Diagnostic assessment: the microbiologist was consulted, and the specimen was examined. The characteristic morphologic features were identified (which included an incomplete peritreme and sinuous slits), it was clear that this was the larvae of the Cordylobia anthropophaga. The routine blood tests which included a full blood count and urea, electrolytes were normal. The organism can be seen in Figure 1.

Diagnosis: it became apparent that this was a case of cutaneous myiasis caused by the larvae of the Cordylobia anthropophaga. The patient was then inspected head to toe to make sure there was no other lesion in any other part of the body.

Therapeutic interventions: the patient was inspected for any similar lesion in any other part of the body. As the original lesion had been taken care of, he was prescribed oral amoxicillin 250 mg three times daily for five days for prophylaxis against a secondary bacterial infection and the patient´s mother was counselled on the diagnosis, mode of transmission and preventive measures.

Follow-up and outcome of interventions: the patient´s mother was told to represent in clinic with the patient in 4 weeks. The patient was lost to follow-up.

Patient perspective: the mother requested for the specimen to be put in a bottle for her. We took clinical pictures of the specimen, however, before she departed. She was counseled on the diagnosis and advised against spreading clothes outside where the eggs could be easily deposited.

Informed consent: the patient´s mother consented to the writing of this case for the purpose of enlightening the medical community.



Discussion Up    Down

The tumbu fly is the most important of the six species of Cordylobia, a small group of African blowflies whose maggots develop in warble-like cysts in hosts ranging from rodents to dogs and humans. The females lay eggs singly in dry sand or dirt contaminated with host urine or feces, following which the eggs hatch and eventually penetrate the host. Contact with a host allows the maggots to attach and invade the skin [5]. When the host has prolonged contact with the soil, the maggots usually have enough time to burrow into the skin of the host. They could, however, hatch on dirty and wet clothes that have fallen to the floor. In this case, the patient had a history of playing in a dirty area naked, often lying down for prolonged periods in the soil. Like in this case, when the larvae burrow into the skin, within the first 24 hours of initial contact with the host, a papule, usually pruritic, develops. It grows to form a circumscribed lesion that is often mistaken for a boil. The most posterior part of the organism can sometimes be seen through the center of the lesion. Diagnosis of furuncular myiasis is easily done based solely on clinical grounds, especially in regions where the disease is endemic [6]. Because of the resemblance to other cutaneous skin infections like furunculosis and abscesses, the presentation can be delayed, and sometimes, wrong treatment may be administered [7]. The larva, when fully mature, leaves the skin and there are usually no long-term sequelae. It is usually treated with the application of petroleum jelly to the lesion in a bid to cut off the oxygen supply to the organism. This forces them to find an oxygen source and in doing so, they move close to the central punctum of the lesion, making extraction easy. The mother was counseled as against spreading clothes outside as well as on the soil. The boy was also counseled against playing naked and health hygiene was promoted.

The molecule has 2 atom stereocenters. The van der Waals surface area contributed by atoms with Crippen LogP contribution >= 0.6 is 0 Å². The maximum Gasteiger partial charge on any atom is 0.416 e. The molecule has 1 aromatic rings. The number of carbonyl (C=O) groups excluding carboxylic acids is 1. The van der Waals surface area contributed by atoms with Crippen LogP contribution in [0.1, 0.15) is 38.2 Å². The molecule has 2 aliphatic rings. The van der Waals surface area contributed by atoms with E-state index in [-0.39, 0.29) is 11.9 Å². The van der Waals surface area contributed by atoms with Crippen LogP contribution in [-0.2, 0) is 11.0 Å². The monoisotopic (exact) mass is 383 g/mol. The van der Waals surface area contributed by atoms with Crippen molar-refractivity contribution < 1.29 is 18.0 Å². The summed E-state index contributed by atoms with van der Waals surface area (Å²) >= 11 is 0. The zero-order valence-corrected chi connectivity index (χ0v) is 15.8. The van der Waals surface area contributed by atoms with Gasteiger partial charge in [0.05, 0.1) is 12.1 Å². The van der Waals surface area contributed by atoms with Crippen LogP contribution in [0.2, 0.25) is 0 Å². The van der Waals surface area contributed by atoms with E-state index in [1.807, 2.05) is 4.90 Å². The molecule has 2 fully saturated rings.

Conclusion Up    Down

Proper enlightenment and awareness of those at risk are important to the prevention of this condition. Because of its likeness to other skin lesions, it is important for medical professionals to be aware of this condition and to always consider it as a differential in endemic regions like Nigeria.



Competing interests Up    Down

The authors declare no competing interests.



Authors' contributions Up    Down

Damilola Alexander Jesuyajolu: conceptualization, writing and editing of the manuscript. Paul Jesuyajolu: editing and final approval of the manuscript. All authors have read and agreed to the final version of this manuscript.



Figure Up    Down

Figure 1: the extracted tumbu fly larvae in a plastic bottle



References Up    Down